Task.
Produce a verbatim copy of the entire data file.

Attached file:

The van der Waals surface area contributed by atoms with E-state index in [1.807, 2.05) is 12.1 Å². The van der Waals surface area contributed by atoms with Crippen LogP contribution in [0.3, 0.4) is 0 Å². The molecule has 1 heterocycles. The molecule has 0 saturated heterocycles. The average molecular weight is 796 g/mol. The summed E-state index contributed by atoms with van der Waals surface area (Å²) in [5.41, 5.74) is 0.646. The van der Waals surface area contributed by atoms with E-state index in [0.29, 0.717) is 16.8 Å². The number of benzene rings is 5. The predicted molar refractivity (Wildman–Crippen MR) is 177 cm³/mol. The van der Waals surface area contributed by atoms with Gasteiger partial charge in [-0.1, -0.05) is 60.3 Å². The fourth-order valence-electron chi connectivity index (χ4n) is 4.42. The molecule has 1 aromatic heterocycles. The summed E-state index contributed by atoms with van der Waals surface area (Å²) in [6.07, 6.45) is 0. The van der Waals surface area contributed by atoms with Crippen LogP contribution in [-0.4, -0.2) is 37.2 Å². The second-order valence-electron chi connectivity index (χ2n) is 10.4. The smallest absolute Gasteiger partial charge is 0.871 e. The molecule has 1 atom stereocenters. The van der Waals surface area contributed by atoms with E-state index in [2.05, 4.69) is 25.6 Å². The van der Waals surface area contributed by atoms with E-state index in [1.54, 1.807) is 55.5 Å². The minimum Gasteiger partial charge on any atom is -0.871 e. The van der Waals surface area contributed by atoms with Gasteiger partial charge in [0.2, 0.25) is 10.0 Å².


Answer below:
The van der Waals surface area contributed by atoms with E-state index in [1.807, 2.05) is 12.1 Å². The van der Waals surface area contributed by atoms with Crippen LogP contribution in [0.3, 0.4) is 0 Å². The molecule has 1 heterocycles. The molecule has 0 saturated heterocycles. The average molecular weight is 796 g/mol. The summed E-state index contributed by atoms with van der Waals surface area (Å²) in [5.41, 5.74) is 0.646. The van der Waals surface area contributed by atoms with E-state index in [0.29, 0.717) is 16.8 Å². The number of benzene rings is 5. The predicted molar refractivity (Wildman–Crippen MR) is 177 cm³/mol. The van der Waals surface area contributed by atoms with Gasteiger partial charge in [-0.1, -0.05) is 60.3 Å². The fourth-order valence-electron chi connectivity index (χ4n) is 4.42. The molecule has 1 aromatic heterocycles. The summed E-state index contributed by atoms with van der Waals surface area (Å²) in [6.07, 6.45) is 0. The van der Waals surface area contributed by atoms with Crippen LogP contribution in [-0.4, -0.2) is 37.2 Å². The second-order valence-electron chi connectivity index (χ2n) is 10.4. The smallest absolute Gasteiger partial charge is 0.871 e. The molecule has 1 atom stereocenters. The van der Waals surface area contributed by atoms with E-state index in [2.05, 4.69) is 25.6 Å². The van der Waals surface area contributed by atoms with E-state index in [1.54, 1.807) is 55.5 Å². The minimum Gasteiger partial charge on any atom is -0.871 e. The van der Waals surface area contributed by atoms with Gasteiger partial charge in [0.2, 0.25) is 10.0 Å².